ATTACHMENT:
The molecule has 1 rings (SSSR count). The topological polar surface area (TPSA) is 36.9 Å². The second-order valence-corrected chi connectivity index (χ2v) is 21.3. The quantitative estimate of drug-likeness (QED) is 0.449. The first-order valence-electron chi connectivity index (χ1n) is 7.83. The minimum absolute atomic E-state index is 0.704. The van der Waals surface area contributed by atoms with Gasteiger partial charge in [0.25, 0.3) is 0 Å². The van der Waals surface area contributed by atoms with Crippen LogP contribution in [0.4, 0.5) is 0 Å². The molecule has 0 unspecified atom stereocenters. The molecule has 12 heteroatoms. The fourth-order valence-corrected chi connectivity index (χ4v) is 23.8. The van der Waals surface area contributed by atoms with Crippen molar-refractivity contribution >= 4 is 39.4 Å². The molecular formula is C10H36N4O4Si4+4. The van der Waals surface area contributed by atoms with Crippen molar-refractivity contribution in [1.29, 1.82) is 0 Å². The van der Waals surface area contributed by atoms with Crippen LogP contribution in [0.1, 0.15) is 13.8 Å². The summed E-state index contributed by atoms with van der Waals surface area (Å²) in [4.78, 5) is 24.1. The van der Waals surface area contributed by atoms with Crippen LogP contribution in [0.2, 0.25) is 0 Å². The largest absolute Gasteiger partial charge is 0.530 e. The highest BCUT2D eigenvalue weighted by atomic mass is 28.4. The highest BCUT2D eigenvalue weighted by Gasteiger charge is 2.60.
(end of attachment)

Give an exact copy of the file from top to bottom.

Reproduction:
The molecule has 1 rings (SSSR count). The topological polar surface area (TPSA) is 36.9 Å². The second-order valence-corrected chi connectivity index (χ2v) is 21.3. The quantitative estimate of drug-likeness (QED) is 0.449. The first-order valence-electron chi connectivity index (χ1n) is 7.83. The minimum absolute atomic E-state index is 0.704. The van der Waals surface area contributed by atoms with Gasteiger partial charge in [0.25, 0.3) is 0 Å². The van der Waals surface area contributed by atoms with Crippen LogP contribution in [0.4, 0.5) is 0 Å². The molecule has 0 unspecified atom stereocenters. The molecule has 12 heteroatoms. The fourth-order valence-corrected chi connectivity index (χ4v) is 23.8. The van der Waals surface area contributed by atoms with Crippen molar-refractivity contribution >= 4 is 39.4 Å². The molecular formula is C10H36N4O4Si4+4. The van der Waals surface area contributed by atoms with Crippen molar-refractivity contribution in [1.29, 1.82) is 0 Å². The van der Waals surface area contributed by atoms with Crippen LogP contribution in [0.1, 0.15) is 13.8 Å². The summed E-state index contributed by atoms with van der Waals surface area (Å²) in [4.78, 5) is 24.1. The van der Waals surface area contributed by atoms with Crippen LogP contribution in [0.2, 0.25) is 0 Å². The largest absolute Gasteiger partial charge is 0.530 e. The highest BCUT2D eigenvalue weighted by atomic mass is 28.4. The highest BCUT2D eigenvalue weighted by Gasteiger charge is 2.60.